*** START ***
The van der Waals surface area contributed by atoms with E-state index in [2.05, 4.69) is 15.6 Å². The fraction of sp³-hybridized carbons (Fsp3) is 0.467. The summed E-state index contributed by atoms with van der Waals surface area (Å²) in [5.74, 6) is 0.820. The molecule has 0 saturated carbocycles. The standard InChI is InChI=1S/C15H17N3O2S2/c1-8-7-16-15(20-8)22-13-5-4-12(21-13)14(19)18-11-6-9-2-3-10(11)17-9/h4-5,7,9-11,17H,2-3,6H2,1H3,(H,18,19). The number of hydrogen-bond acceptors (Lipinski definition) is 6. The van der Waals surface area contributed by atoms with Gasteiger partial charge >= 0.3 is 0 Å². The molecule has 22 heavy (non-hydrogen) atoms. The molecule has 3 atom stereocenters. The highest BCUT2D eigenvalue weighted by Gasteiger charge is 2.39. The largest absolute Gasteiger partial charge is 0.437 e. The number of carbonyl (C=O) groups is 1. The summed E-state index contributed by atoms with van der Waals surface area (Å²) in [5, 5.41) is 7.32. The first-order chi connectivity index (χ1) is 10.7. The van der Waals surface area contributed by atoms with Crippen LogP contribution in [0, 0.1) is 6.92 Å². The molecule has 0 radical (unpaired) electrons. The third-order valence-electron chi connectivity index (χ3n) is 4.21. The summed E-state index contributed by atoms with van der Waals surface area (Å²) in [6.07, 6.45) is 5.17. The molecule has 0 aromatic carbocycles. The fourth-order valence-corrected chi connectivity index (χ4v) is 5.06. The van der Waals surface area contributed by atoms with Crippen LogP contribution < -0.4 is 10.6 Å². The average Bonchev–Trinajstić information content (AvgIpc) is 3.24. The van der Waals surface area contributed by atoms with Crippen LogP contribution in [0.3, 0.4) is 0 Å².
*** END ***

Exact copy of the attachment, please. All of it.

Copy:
The van der Waals surface area contributed by atoms with E-state index in [2.05, 4.69) is 15.6 Å². The fraction of sp³-hybridized carbons (Fsp3) is 0.467. The summed E-state index contributed by atoms with van der Waals surface area (Å²) in [5.74, 6) is 0.820. The molecule has 0 saturated carbocycles. The standard InChI is InChI=1S/C15H17N3O2S2/c1-8-7-16-15(20-8)22-13-5-4-12(21-13)14(19)18-11-6-9-2-3-10(11)17-9/h4-5,7,9-11,17H,2-3,6H2,1H3,(H,18,19). The number of hydrogen-bond acceptors (Lipinski definition) is 6. The van der Waals surface area contributed by atoms with Gasteiger partial charge >= 0.3 is 0 Å². The molecule has 22 heavy (non-hydrogen) atoms. The molecule has 3 atom stereocenters. The highest BCUT2D eigenvalue weighted by Gasteiger charge is 2.39. The largest absolute Gasteiger partial charge is 0.437 e. The number of carbonyl (C=O) groups is 1. The summed E-state index contributed by atoms with van der Waals surface area (Å²) in [5, 5.41) is 7.32. The first-order chi connectivity index (χ1) is 10.7. The van der Waals surface area contributed by atoms with Crippen LogP contribution in [0, 0.1) is 6.92 Å². The molecule has 0 radical (unpaired) electrons. The third-order valence-electron chi connectivity index (χ3n) is 4.21. The summed E-state index contributed by atoms with van der Waals surface area (Å²) in [6.07, 6.45) is 5.17. The molecule has 0 aromatic carbocycles. The fourth-order valence-corrected chi connectivity index (χ4v) is 5.06. The van der Waals surface area contributed by atoms with Crippen LogP contribution < -0.4 is 10.6 Å². The average Bonchev–Trinajstić information content (AvgIpc) is 3.24. The van der Waals surface area contributed by atoms with Crippen LogP contribution in [0.3, 0.4) is 0 Å².